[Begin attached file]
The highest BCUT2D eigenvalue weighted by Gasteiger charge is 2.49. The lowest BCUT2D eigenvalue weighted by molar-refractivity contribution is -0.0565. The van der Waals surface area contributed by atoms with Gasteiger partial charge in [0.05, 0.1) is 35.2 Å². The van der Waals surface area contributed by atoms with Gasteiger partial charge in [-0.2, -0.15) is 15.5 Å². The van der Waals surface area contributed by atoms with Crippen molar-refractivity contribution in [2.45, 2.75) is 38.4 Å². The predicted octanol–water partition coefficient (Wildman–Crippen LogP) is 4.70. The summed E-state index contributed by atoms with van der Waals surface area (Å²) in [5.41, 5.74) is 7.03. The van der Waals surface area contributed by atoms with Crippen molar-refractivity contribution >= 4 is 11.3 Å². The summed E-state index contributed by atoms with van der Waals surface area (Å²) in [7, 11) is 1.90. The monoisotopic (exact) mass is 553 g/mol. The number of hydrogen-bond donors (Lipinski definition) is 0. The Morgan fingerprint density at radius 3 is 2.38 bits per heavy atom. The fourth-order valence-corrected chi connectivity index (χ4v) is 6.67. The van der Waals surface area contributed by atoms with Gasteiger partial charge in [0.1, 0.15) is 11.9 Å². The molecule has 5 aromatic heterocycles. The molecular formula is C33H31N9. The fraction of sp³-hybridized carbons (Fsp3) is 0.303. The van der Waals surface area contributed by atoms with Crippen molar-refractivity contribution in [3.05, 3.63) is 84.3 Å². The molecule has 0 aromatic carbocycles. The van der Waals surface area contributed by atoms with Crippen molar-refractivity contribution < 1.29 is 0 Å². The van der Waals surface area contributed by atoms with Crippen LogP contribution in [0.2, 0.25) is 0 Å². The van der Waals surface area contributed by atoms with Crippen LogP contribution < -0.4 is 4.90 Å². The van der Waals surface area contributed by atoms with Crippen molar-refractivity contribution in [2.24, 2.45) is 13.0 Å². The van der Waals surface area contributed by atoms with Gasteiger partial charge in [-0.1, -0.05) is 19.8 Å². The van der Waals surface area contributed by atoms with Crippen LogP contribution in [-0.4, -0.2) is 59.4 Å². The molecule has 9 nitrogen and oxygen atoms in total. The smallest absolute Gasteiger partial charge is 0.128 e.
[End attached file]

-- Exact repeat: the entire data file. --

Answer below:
The highest BCUT2D eigenvalue weighted by Gasteiger charge is 2.49. The lowest BCUT2D eigenvalue weighted by molar-refractivity contribution is -0.0565. The van der Waals surface area contributed by atoms with Gasteiger partial charge in [0.05, 0.1) is 35.2 Å². The van der Waals surface area contributed by atoms with Gasteiger partial charge in [-0.2, -0.15) is 15.5 Å². The van der Waals surface area contributed by atoms with Crippen molar-refractivity contribution in [2.45, 2.75) is 38.4 Å². The predicted octanol–water partition coefficient (Wildman–Crippen LogP) is 4.70. The summed E-state index contributed by atoms with van der Waals surface area (Å²) in [5.41, 5.74) is 7.03. The van der Waals surface area contributed by atoms with Crippen molar-refractivity contribution >= 4 is 11.3 Å². The summed E-state index contributed by atoms with van der Waals surface area (Å²) in [7, 11) is 1.90. The monoisotopic (exact) mass is 553 g/mol. The number of hydrogen-bond donors (Lipinski definition) is 0. The Morgan fingerprint density at radius 3 is 2.38 bits per heavy atom. The fourth-order valence-corrected chi connectivity index (χ4v) is 6.67. The van der Waals surface area contributed by atoms with Gasteiger partial charge in [0.1, 0.15) is 11.9 Å². The molecule has 5 aromatic heterocycles. The molecular formula is C33H31N9. The fraction of sp³-hybridized carbons (Fsp3) is 0.303. The van der Waals surface area contributed by atoms with Crippen molar-refractivity contribution in [3.05, 3.63) is 84.3 Å². The molecule has 0 aromatic carbocycles. The van der Waals surface area contributed by atoms with Crippen molar-refractivity contribution < 1.29 is 0 Å². The van der Waals surface area contributed by atoms with Crippen LogP contribution in [0.2, 0.25) is 0 Å². The van der Waals surface area contributed by atoms with Crippen LogP contribution < -0.4 is 4.90 Å². The van der Waals surface area contributed by atoms with Crippen molar-refractivity contribution in [2.24, 2.45) is 13.0 Å². The van der Waals surface area contributed by atoms with Gasteiger partial charge in [-0.1, -0.05) is 19.8 Å². The van der Waals surface area contributed by atoms with Crippen LogP contribution in [-0.4, -0.2) is 59.4 Å². The molecule has 9 nitrogen and oxygen atoms in total. The smallest absolute Gasteiger partial charge is 0.128 e.